Posts Tagged ‘Hosta’

Hosta ‘Rhino Hide’

If slugs seem to be winning the battle in your Hosta Garden, we recommend giving Hostas one more try.  Hosta ‘Rhino Hide‘ is as tough as nails!  The thick substance of  ‘Rhino Hide‘ make this a real match for slugs.  The extra thick leaves have extra wide blue margins with a splash of light green up the center.  The leaves are cupped shape, giving this Hosta more dimensional look.  Although ‘Rhino Hide‘ can withstand full sun, it is recommended that it be planted in a more part shade location.  In mid summer watch for the white flowers to emerge.

Share

We got some very nice hostas from Rod & Heidi this year for our gardens…we have a very large hosta garden with over 750 different varieties of hosta..I also have some of my own hybrids I’ve been working on…Here are some photos to let you ‘walk’ through our gardens.

bevie2

Hosta Hills

Some of Bevie's Hybrids

Some of Bevie's Hybrids

Hosta Hills

Hosta Hills

Hosta Hills

Hosta Hills

Share

Dicentra spectabilis ‘Gold Heart’

Dicentra spectabilis 'Gold Heart' 1x1Spring color is such a welcome site! For those of you who have shade and dark places in your garden you may consider Dicentra  ‘Gold Heart’ to brighten up your day. Dicentra ‘Gold Heart’ is a  stunning gold-leaved form of the old-time favorite common bleeding heart! Arching peach-colored stems carry chains of deep pink heart-shaped flowers above the dramatic metallic gold leaves. The fern-like foliage appears early in the spring and provides a colorful point of interest in the shade garden. Like other Dicentra spectabilis, ‘Gold Heart‘ will go dormant during the heat of the summer. We recommend planting near hostas or ferns that will fill in the area after the Dicentra foliage dies back.

Share

Hosta ‘Fire Island’

I love to look out in my shade garden and see bright colors. The chartreuse green color leaves on Hosta ‘Fire Island’ really stand out from a distance. And then when you go in for a closer look you see unique deep red stems. Hostas offer a wide range of colors and sizes, Be sure to check out all our hostas.

(Hosta) Hosta ‘Fire Island‘ is a beacon in the garden with screaming yellow leaves with rippled margins. The unique red coloration of the petioles (leaf stems) extends into the base of the leaves for a wonderful contrast. In the summer, the foliage darkens to chartreuse. Hosta ‘Fire Island’ is a vigorous grower that shows best in full shade.

Share

Caring for Your Hostas

100_7252a

Description: With its ease of growth, variety of plant shapes and sizes available, and diversity of leaf colorations, Hosta is one of the most desirable perennials for gardens with partial to full shade. In the landscape, the foliage can provide a bold presence while softening the appearance of well defined areas.

Hosta forms attractive mounds of basal foliage. The shape of the leaves ranges from narrow elliptic to very broad ovate or heart shaped. The leaf texture may be shiny, smooth, or puckered and consists of numerous colorations of yellow, white, and greens to blue-green with and without distinct veining or variegation.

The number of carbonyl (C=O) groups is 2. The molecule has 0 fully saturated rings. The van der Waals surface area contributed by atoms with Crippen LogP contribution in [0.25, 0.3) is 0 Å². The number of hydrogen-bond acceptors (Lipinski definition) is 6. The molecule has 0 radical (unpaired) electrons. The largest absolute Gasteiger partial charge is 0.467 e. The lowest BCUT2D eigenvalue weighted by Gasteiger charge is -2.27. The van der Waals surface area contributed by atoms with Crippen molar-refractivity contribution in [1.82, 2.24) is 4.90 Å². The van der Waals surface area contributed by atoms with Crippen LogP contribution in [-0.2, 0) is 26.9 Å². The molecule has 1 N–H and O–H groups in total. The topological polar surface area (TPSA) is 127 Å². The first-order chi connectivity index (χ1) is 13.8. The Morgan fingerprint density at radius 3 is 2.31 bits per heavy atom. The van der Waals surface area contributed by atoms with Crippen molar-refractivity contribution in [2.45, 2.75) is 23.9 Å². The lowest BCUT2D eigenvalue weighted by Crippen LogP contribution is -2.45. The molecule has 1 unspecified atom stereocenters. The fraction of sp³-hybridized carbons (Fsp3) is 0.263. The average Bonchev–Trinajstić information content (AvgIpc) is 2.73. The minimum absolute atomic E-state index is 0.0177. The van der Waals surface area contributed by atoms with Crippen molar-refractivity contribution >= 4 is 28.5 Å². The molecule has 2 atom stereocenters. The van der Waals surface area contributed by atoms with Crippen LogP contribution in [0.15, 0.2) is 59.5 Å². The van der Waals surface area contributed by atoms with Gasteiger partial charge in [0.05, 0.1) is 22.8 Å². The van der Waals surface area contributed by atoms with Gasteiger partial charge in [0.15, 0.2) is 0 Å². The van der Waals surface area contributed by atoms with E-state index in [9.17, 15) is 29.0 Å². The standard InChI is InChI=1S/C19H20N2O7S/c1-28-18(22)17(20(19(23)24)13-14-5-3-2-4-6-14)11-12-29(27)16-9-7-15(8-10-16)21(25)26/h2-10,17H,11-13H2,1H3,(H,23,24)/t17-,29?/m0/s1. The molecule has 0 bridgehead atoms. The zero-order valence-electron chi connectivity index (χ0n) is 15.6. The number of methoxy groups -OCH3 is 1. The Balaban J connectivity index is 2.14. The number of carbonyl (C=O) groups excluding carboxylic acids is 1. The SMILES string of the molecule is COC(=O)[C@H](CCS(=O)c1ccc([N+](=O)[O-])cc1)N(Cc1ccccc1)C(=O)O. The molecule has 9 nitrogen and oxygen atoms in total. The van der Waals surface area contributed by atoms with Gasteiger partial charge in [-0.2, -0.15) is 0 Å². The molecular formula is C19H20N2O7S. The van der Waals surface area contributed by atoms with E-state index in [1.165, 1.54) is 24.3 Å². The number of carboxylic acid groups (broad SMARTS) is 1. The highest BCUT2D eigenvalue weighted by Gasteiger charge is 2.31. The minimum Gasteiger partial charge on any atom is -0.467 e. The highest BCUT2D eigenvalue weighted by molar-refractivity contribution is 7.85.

They produce lily-like, bell-shaped, white, lilac, or blue colored flowers on stalks that rise above the foliage in the mid summer. Many cultivars produce fragrant flowers which are great for attracting hummingbirds into the garden.

There are literally hundreds of cultivars, hybrids, and species to choose from. Hostas are most commonly referred by only their cultivar names as the parentage is often unclear. With the diversity of leaf colorations, plant habits, flowering characteristics and ease of growth, Hostas will likely remain one of the most popular perennials of the 21st century.

Preferred Conditions: Hosta prefers to be planted in locations with a fertile, moist, well-drained soil. However, they are tolerant of a wide range of soil conditions.

Most Hosta cultivars will grow more vigorously and have the best leaf coloration when they are planted in locations with partial shade, particularly in the afternoon. Many cultivars, especially variegated ones, will show signs of marginal leaf burn when grown in full afternoon sun. In general, gold- or yellow leafed cultivars can tolerate more sun, while blue-leafed or cultivars with lots of white variegation require more shady conditions.

Planting & Maintenance: Containerized Hosta can be planted throughout the growing season, but are most commonly planted in the spring or the fall. They should be planted even with or just slightly higher then the soil line.

Generally considered easy to grow and require little routine maintenance. To maintain a clean and attractive appearance, many gardeners remove the flower stalks once the blossoms have faded. Mulching during the summer months will help keep the soil moist and reduce leaf scald on plants in sunnier locations. The foliage should be cut back at the end of the growing season. They can be divided every 3 to 4 years if the clumps become too large.

Pests and Diseases: Generally, they can be grown without many insect or disease problems. Aphids, crown rots, leaf spots, slugs, and spider mites may occasionally become problematic.
Of these pests, slugs will likely be the most prevalent and may require removing them by hand, trapping, or using baits to keep them from severely damaging the foliage. Some cultivars may get leaf scorch when they are planted in hot, full sun.

Uses in the Garden: Hosta are commonly used as accent or specimen plants, in woodland gardens or rock gardens, in borders, and as edging plants, groundcovers or mass plantings.

Other Uses and Attributes: They are commonly used in patio pots or smaller cultivars can be utilized as components in mixed containers. The flower spikes make fine additions to cut flower arrangements. When blooming they attract hummingbirds into the garden. These tough plants are also resistant to rabbit feeding.

Share